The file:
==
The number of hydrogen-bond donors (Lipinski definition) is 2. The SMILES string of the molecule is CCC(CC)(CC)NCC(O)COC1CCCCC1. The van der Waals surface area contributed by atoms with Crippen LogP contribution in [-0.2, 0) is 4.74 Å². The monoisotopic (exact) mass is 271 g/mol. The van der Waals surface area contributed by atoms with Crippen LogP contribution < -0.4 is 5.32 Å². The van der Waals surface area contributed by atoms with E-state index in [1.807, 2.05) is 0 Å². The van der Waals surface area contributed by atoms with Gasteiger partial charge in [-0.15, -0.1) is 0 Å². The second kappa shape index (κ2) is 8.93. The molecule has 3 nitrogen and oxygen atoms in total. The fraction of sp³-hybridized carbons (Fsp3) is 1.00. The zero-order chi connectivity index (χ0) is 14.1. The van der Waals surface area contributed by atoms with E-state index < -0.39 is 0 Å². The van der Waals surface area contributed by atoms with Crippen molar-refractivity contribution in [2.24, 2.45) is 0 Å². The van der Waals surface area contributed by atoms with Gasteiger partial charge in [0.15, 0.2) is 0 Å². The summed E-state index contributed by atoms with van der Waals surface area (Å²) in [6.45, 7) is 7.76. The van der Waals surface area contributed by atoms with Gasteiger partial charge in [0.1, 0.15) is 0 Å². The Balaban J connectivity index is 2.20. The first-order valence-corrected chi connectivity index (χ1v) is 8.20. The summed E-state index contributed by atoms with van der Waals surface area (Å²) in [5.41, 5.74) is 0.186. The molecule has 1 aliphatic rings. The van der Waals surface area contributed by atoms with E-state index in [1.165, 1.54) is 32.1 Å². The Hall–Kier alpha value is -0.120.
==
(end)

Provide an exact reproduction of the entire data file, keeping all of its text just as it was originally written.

The number of hydrogen-bond donors (Lipinski definition) is 2. The SMILES string of the molecule is CCC(CC)(CC)NCC(O)COC1CCCCC1. The van der Waals surface area contributed by atoms with Crippen LogP contribution in [-0.2, 0) is 4.74 Å². The monoisotopic (exact) mass is 271 g/mol. The van der Waals surface area contributed by atoms with Crippen LogP contribution < -0.4 is 5.32 Å². The van der Waals surface area contributed by atoms with E-state index in [1.807, 2.05) is 0 Å². The van der Waals surface area contributed by atoms with Gasteiger partial charge in [-0.15, -0.1) is 0 Å². The second kappa shape index (κ2) is 8.93. The molecule has 3 nitrogen and oxygen atoms in total. The fraction of sp³-hybridized carbons (Fsp3) is 1.00. The zero-order chi connectivity index (χ0) is 14.1. The van der Waals surface area contributed by atoms with E-state index < -0.39 is 0 Å². The van der Waals surface area contributed by atoms with Crippen molar-refractivity contribution in [2.24, 2.45) is 0 Å². The van der Waals surface area contributed by atoms with Gasteiger partial charge in [0.15, 0.2) is 0 Å². The summed E-state index contributed by atoms with van der Waals surface area (Å²) in [6.45, 7) is 7.76. The van der Waals surface area contributed by atoms with Gasteiger partial charge in [0.1, 0.15) is 0 Å². The Balaban J connectivity index is 2.20. The first-order valence-corrected chi connectivity index (χ1v) is 8.20. The summed E-state index contributed by atoms with van der Waals surface area (Å²) in [5.41, 5.74) is 0.186. The molecule has 1 aliphatic rings. The van der Waals surface area contributed by atoms with E-state index in [1.165, 1.54) is 32.1 Å². The Hall–Kier alpha value is -0.120.